The Greeks defied Europe by voting overwhelmingly no


Greeks defied Europe Sunday by voting overwhelmingly in favor of the “no” to the proposals of the international creditors of Athens in a referendum whose result raises the question of keeping the country in the euro area and accentuates the gap with “institutions”.

According to final results provided by the Greek Ministry of Interior, the “no” wins with 61.31% against the “yes” credited with 38.69%. According to a survey released by the TV station Antenna TV, 67% of the ballots “no” were dragged by youth tranche 18-34.

All electoral districts voted overwhelmingly in favor of the “no” without exception. This surprisingly clear victory foiled recent polls which predicted a much closer result.

Thousands of Athenians, waving flags, gathered in Syntagma Square outside parliament, in the center of the capital to celebrate a rejection of European proposals which the Greek Minister of Finance Yanis Varoufakis had linked his fate.

“I’m out of work for almost four years and I thought you had to be patient,” he testified in his hand a voter 43, Deligainni Eleni, who said they voted “no.” “But I’ve had enough hardship and unemployment.”

“You did a very brave choice,” said Prime Minister Alexis Tsipras in a televised address. “The mandate you have entrusted to me is not a rupture with Europe mandate but a mandate which strengthens our negotiating position to seek a viable solution.”

The head of government met in the evening Prokopis Pavlopoulos president and asked him to convene a meeting of leaders of different political parties to form “a strong national front” in the coming negotiations.

This result opens a new period of uncertainty in Greece after a week marked by the closure of banks, and limiting the amount of cash withdrawals, to prevent a collapse of the Greek financial system.

The euro fell sharply in early trade in Asia. Around 9:40 p.m. GMT, the euro fell 1.21% against the US dollar at 1.0979 dollar and 1.72% against the Japanese currency to 134.05 yen.

Chancellor Angela Merkel and Francois Hollande, who will be in Paris on Monday night to discuss Greece, held talks on the phone Sunday night and advocated the holding of a summit of the euro area.The summit, as confirmed shortly after the European Council President Donald Tusk, will be held Tuesday evening.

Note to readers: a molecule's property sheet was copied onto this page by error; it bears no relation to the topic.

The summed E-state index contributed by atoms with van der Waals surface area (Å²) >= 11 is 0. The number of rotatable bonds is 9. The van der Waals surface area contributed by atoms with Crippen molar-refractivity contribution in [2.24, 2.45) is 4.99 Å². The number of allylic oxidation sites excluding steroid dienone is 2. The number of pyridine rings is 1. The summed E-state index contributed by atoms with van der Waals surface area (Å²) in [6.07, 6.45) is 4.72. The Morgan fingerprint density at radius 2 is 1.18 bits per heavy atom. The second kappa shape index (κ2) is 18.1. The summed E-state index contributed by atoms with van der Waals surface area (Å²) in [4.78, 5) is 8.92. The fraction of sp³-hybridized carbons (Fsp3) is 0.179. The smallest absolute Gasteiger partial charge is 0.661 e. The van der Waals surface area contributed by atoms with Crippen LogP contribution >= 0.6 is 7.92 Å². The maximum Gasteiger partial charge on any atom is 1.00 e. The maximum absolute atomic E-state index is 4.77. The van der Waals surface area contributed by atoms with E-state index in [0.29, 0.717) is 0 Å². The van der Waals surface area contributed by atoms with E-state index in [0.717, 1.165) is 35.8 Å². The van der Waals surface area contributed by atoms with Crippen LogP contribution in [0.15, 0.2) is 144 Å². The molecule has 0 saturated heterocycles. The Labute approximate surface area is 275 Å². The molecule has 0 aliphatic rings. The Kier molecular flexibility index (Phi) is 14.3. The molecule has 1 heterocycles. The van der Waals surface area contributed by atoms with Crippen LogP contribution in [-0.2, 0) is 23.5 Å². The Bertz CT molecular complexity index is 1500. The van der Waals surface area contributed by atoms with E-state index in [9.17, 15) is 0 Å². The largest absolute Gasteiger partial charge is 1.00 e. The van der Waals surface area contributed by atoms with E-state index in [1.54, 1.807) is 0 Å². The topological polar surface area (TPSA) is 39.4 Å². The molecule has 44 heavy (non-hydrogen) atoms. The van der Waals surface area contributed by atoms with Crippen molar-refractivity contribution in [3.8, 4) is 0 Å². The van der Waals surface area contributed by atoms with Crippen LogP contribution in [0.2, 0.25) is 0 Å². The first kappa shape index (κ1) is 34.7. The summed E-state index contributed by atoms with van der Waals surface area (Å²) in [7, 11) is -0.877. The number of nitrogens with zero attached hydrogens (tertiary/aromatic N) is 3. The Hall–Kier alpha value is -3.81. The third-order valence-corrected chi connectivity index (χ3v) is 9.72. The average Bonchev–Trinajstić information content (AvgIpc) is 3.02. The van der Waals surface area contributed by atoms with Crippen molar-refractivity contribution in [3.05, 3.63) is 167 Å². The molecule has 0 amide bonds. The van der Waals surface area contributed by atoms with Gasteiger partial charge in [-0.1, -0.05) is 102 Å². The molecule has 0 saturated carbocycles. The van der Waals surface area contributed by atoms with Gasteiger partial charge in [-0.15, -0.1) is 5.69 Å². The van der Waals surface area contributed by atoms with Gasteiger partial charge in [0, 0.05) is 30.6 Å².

Exasperation IN GERMANY

The finance ministers of the Eurozone will meet earlier on Tuesday to prepare for the summit, said Jeroen Dijsselbloem, President of the Eurogroup.

“For the recovery of the Greek economy, tough measures and reforms are inevitable,” he said in a statement. “We now expect the initiatives of the Greek authorities. The Eurogroup will discuss the state of play Tuesday, July 7.”

By then, Monday morning, Donald Tusk will meet with President of the European Commission Jean-Claude Juncker, President of the European Central Bank (ECB) Mario Draghi, and Jeroen Dijsselbloem.

Many of the reactions to the Greek referendum came from Germany, where the ruling class did not hide his exasperation. If Chancellor Merkel remained silent, his economy minister, Social Democrat Sigmar Gabriel, judged now difficult to start negotiations on a new aid plan in Athens.

Considering that the Greek Prime Minister cornered his fellow citizens to despair, Sigmar Gabriel, also vice-chancellor, said Alexis Tsipras had cut the last bridges by which a compromise with Europe could be found.

As the vice president of the conservative CDU-CSU group in the Bundestag, Michael Fuchs, he felt that Alexis Tsipras had caused a “disaster” and that he was now “pick up the pieces.”

Among the representatives of German business, Anton Börner, head of the employers’ federation BGA, which includes exporting companies, held a “Grexit” inevitable. Georg Fahrenschon, president of the Association of Savings Banks, said he was on the same wavelength.

Luxembourg Prime Minister Xavier Bettel, whose country holds since July 1, the rotating presidency of the European Union, said he meanwhile optimistic about the possibility of finding a solution to the Greek crisis.

In France, neither the President of the Republic nor the Government commented on the Greek situation Sunday night. The extreme right and part of the left, by contrast welcomed the victory of the “no” in the referendum in Greece, some seeing it as a new reason to leave the euro, other leverage to Tsipras that the government obtain gain event.

The founder of the Left Party, Jean-Luc Mélenchon, slayer of Germany and Angela Merkel in particular, welcomed a result that should allow, in his view, to Greece to obtain a more adequate help from Europe.